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Film

Film news and analysis from The Nation

  • February 25, 1999

    Oscar Who?

    Although the producers of the Academy Awards ceremony like to boast that a billion people watch their broadcast, I take comfort in knowing that another 5 billion do not.

    Stuart Klawans

  • February 18, 1999

    Room With a View

    A man locks his daughters in a one-room house for their first twelve years. The girls--twins--don't attend school; they don't play with other kids. They're never even given a bath.

    Stuart Klawans

  • February 11, 1999

    Rear Windows

    Said the comic gangster in Payback, misquoting an old saw, "Don't shit where you eat. Or, I mean, where you live. That's it.

    Stuart Klawans

  • February 4, 1999

    Two, Like, Star-Crossed Lovers

    When a young woman in high school frets about the folks in Mogadishu--when, for that matter, she can spell "Mogadishu"--American moviegoers know she needs a fashion makeover, a boyfriend and an

    Stuart Klawans

  • January 28, 1999

    Revenge of the Pod People

    Nobody asked me to spend my weekend watching movies about alien invasions--so for all I know, I might have been acting on promptings from an otherworldly force.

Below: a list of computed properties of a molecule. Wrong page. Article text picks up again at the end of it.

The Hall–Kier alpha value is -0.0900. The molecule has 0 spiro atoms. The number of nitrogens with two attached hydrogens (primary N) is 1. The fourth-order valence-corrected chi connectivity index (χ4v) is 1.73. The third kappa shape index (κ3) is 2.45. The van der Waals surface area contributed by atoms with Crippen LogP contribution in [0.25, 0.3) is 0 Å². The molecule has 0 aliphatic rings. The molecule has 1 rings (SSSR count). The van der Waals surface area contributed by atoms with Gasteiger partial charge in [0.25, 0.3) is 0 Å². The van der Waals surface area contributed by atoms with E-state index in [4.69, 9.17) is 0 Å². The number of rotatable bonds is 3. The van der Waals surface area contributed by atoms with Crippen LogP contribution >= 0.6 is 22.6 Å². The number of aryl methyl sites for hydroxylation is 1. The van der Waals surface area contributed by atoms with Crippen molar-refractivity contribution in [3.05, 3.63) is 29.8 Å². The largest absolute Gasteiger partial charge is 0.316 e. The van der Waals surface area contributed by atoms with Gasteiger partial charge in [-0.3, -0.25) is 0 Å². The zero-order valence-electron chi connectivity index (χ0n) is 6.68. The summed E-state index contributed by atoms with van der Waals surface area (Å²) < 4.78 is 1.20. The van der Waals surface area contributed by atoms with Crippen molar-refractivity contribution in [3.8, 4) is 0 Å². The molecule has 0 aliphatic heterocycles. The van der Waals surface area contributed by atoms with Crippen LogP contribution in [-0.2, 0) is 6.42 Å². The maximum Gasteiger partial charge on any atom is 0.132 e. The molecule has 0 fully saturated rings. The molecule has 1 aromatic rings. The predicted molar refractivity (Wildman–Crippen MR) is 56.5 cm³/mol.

Stuart Klawans

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  • January 14, 1999

    Duck Soup in Japan

    Has no one informed Dr. Akagi that he's living in a complex and serious drama about the morale of Japanese citizens toward the end of World War II?

    Stuart Klawans

  • January 7, 1999

    Parades Gone By

    To begin the new year with something old: Milestone Film and Video has just re-released two films of antiquarian interest, directed (appropriately enough) by British film historian Kevin Brownl

    Stuart Klawans

  • December 24, 1998

    Holiday Celluloid Wrap-Up

    What marvels of ill assortment the film distributors perform when they dump their products at the close of the year in hope of award nominations.

    Stuart Klawans

  • December 17, 1998

    Saving Private Malick

    For twenty years, Terrence Malick has been absent from the screen, abandoning the world's filmoids to their own devices: to watch Badlands and Days of Heaven till the print

    Stuart Klawans

  • January 2, 1998

    The Revolution Seen Through a Glass Darkly

    A film beginning with a shot of a little boy being beaten for not having learned the Declaration of the Rights of Man by heart, and closing in the overwhelming shadow of the guillotine, provides

    Daniel Singer

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